@Trick or Treat?
Hear hear! My thought exactly.
Netscape 4 - A Warning From History
Do you remember how NS4 lingered like a particularly bad smell whilst we all dreamed the everyone would upgrade to IE6 to make our lives easier?
Well expect more of the same with IE6. Infact, expect worse because this time there are more computer systems out there that are deemed to be running happily as they are, and there is no Y2K-Bug opportunity to sweep what's left under the carpet under the pretence of a necessary major systems upgrade.
IE9 and the other browsers need to create new vital functions that save businesses money, only then will they switch. SVG isn't it because Flash already works. Acid3 isn't it because bosses only care *that* it renders, not *how* it renders. PNG isn't it, firstly because you can already just flatten your layers in Photoshop and add all those shadows and transparent effects as images, and secondly because IE already has proprietary transparency that works. XHR works since IE5 - after all, they invented it, so no benefits there.
So, why should a company upgrade from IE6 is it's been working for the last decade and still works now? McDonalds's ketchup isn't as high quality as Heinz Organic, but they still use it - because it's cheaper and they don't want to spend more money on something that isn't going to make a return.
"Internet Explorer users are at risk from a newly discovered and unpatched vulnerability in older versions of Microsoft's browser."
The heck you say.
(why the heck is anyone still using IE6 anyway?)
Think about a large corporation with outsourced IT systems - CRM, Internal Staff systems, etc. They cost hundreds of thousands of dollars to upgrade. Maybe more once you include all the labour and testing.
Now make sure they all work on 50,000+ PC's running different combos of applications (let's assume we're only talking about the official ones). Do you spend the fortune of money to fix something that isn't broken (from the point of view of management, not geeks) hoping IE6 continues to work and then work on the roll-out of a new browser to 50,000+ machines. Or do you have to synchronise the two?
As "Keep the focus" said above, it's much harder in BIG IT environments. We only recently shut down our last official NT box (I'm sure there are still some out there). XP+IE6 is our standard install. And Office2003. They're currently looking at Win7+IE8 for some time next year but it's a HUGE undertaking. There's a trial going on of Offie2007. We're over 6 months (maybe more) into replacing our remote access solution because several legacy apps don't work on the new one (which is so much better than the previous ones).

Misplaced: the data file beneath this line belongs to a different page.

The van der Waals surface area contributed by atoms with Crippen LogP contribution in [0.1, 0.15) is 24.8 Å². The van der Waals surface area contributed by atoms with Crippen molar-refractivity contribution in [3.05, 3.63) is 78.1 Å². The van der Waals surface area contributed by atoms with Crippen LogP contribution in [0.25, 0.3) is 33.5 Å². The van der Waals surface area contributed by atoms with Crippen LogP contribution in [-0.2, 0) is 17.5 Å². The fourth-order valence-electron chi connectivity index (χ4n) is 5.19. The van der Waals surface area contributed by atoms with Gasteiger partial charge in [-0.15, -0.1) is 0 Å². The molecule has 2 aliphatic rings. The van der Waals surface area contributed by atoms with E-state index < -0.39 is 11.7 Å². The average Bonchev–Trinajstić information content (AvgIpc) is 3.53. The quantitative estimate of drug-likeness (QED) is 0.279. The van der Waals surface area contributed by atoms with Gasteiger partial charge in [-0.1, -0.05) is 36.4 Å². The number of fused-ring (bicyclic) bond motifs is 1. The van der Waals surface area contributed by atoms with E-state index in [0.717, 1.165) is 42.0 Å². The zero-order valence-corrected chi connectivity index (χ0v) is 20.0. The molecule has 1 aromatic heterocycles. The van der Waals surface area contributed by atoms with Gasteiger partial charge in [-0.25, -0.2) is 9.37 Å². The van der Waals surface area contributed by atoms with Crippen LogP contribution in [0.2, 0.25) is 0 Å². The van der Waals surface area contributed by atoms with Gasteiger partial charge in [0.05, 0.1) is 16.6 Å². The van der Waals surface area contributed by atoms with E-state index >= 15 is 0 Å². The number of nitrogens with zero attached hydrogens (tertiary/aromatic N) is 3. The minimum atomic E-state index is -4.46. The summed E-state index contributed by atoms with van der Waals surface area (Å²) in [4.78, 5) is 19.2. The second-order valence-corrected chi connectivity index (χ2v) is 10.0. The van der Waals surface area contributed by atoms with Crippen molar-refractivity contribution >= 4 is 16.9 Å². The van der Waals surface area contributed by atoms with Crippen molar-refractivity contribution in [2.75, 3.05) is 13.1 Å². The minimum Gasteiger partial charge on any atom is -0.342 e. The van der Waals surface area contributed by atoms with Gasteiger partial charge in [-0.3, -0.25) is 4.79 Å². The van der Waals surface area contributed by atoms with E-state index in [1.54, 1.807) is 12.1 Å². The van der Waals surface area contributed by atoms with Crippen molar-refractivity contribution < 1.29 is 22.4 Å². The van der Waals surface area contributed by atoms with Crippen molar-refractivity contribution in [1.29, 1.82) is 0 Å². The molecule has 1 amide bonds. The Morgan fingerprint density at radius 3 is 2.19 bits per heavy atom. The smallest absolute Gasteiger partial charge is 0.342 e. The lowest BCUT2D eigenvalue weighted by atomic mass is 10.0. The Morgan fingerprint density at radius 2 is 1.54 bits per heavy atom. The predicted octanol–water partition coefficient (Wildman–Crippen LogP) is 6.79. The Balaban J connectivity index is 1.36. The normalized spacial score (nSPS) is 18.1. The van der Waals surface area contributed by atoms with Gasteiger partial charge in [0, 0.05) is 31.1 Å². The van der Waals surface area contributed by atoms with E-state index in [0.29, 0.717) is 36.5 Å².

I stopped with IE7 on my machine and now run FF or Chrome because IE8 is cr*p at memory management -my machine just starts thrashing a half hour into my day as IE8 tries to page all those duplicate copies of its megabloat in and out. IE7 takes about 400MB, IE8 takes up 300MB per instance and get half a dozen of them.
Now solve that for 50,000 other installs. It's hard. It's takes time. We bitch and moan about it in the trenches but when you stop and think it through, you get it.
Simple really, once upon a time ago everyone used it. Those who knew what they were doing developed workarounds and safe computing practices, unlike those who feel it's a big change in their security to move on.
A hint about that: No matter how insecure your box might be, you don't have to use the same environment to browse the net and open email as you use for banking and online purchases can use one-use credit card numbers.
PC gets infected, nothing beats a full system backup and restore. Takes less time than just doing a full virus scan these days and then there's no question whatever it was is gone. There will always be vulnerabilities, and till MS is dethroned running the latest IE isn't an answer to security so let's call it for what it is: